Voter advocates across the state and nation cheered today’s announcement by Missouri Governor Jay Nixon that he would veto a repressive voter identification bill passed last month by the Missouri legislature.
“Gov. Nixon’s veto of SB 3 protects the rights of all Missouri voters and goes a long way to ensure that all eligible voters are able to cast a ballot,” said Denise Lieberman, senior attorney and Missouri Voter Protection Advocate for Advancement Project, a voter protection group among the dozens of groups who joined to oppose the measure. “The governor’s action today sends the message that no Missouri voter should be relegated to second class citizenship solely because they do not have or cannot get a state ID.”
Voter advocates have been lobbying the Governor to veto the repressive voter identification bill since the legislature passed it during the final week of the legislative session in May. A coalition of 45 organizations representing diverse constituencies sent a letter to the governor urging him to stand up for Missouri voters, and nearly 2,000 voters from across the state signed a petition urging the Governor to veto the legislation.
The bill would have made Missouri’s voter identification requirements among the strictest in the nation, and would no longer have allowed voters to present a range of identification at the polls. Instead it would have required voters to present only a non-expired photo ID issued by the state of Missouri or federal government.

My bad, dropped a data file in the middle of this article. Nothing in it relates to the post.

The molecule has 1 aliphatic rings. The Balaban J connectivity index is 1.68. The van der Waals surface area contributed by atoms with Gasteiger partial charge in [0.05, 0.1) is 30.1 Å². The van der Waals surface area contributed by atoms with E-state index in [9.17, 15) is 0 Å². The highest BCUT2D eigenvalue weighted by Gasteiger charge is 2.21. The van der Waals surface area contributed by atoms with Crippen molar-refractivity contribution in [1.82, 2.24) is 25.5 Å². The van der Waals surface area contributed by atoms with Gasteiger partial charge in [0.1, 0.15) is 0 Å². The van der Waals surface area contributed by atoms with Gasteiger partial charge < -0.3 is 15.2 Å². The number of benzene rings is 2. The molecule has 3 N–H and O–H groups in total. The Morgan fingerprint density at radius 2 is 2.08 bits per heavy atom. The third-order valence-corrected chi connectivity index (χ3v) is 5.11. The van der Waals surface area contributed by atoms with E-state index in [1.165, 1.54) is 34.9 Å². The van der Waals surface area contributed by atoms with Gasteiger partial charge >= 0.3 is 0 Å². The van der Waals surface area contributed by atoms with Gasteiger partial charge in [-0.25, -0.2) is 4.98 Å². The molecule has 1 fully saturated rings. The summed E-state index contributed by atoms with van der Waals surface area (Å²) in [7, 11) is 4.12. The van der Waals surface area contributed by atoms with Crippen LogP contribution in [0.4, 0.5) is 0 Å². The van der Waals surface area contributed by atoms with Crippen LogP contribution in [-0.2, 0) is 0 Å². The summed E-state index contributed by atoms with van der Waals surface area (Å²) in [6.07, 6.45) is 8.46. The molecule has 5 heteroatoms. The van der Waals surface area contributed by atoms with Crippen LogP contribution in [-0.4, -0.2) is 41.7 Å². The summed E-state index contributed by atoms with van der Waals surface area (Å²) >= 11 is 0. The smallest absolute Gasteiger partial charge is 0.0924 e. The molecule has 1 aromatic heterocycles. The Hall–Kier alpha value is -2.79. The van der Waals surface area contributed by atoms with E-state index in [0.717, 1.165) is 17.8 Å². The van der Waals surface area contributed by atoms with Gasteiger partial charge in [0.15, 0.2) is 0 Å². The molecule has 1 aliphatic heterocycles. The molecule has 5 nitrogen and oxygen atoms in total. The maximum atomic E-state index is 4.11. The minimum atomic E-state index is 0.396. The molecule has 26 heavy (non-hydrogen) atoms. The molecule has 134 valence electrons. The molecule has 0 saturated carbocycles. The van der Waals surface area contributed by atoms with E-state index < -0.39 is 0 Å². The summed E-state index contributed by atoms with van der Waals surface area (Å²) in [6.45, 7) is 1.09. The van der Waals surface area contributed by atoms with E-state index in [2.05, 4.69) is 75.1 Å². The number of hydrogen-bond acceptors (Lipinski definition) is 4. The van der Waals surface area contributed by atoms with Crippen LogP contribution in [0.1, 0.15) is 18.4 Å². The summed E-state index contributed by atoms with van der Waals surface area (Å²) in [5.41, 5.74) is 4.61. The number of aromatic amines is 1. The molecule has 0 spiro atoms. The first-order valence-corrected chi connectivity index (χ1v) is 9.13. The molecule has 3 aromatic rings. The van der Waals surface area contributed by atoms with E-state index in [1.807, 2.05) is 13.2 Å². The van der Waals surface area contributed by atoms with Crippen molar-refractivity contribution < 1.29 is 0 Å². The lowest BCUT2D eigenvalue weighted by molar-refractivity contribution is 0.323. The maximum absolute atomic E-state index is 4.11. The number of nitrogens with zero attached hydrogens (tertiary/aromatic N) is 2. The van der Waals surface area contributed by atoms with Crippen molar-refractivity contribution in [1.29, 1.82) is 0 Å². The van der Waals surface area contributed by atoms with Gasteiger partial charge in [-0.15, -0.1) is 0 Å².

A study by the Missouri Secretary of State estimates that over 230,000 eligible, registered voters in Missouri lack or can’t get the strict form of ID required by the proposals, especially African Americans, young voters, senior citizens and the working poor, who are up to twice as likely to lack a current state ID.
“Consider victims of the recent tornados in Joplin who have lost their records,” and won’t be able to produce the underlying documents necessary to get an ID, advocates wrote in a letter to the to the Governor.
Gov. Nixon joins with Montana Gov. Brian Schweitzer and Minnesota Gov. Mark Dayton who also vetoed photo ID bills passed earlier this year in those states. According to a recent report by Advancement Project, photo ID bills were introduced in 32 states this year as part of a coordinated effort to make it more difficult to vote.
“We applaud Gov. Nixon for taking a strong stand to protect Missouri voters,” said State Representative Stacey Newman, who lead the fight in the legislature to oppose the photo ID bill. “The only thing this bill did was ensure that registered voters wouldn’t be allowed to vote. That isn’t democracy. That is voter suppression.”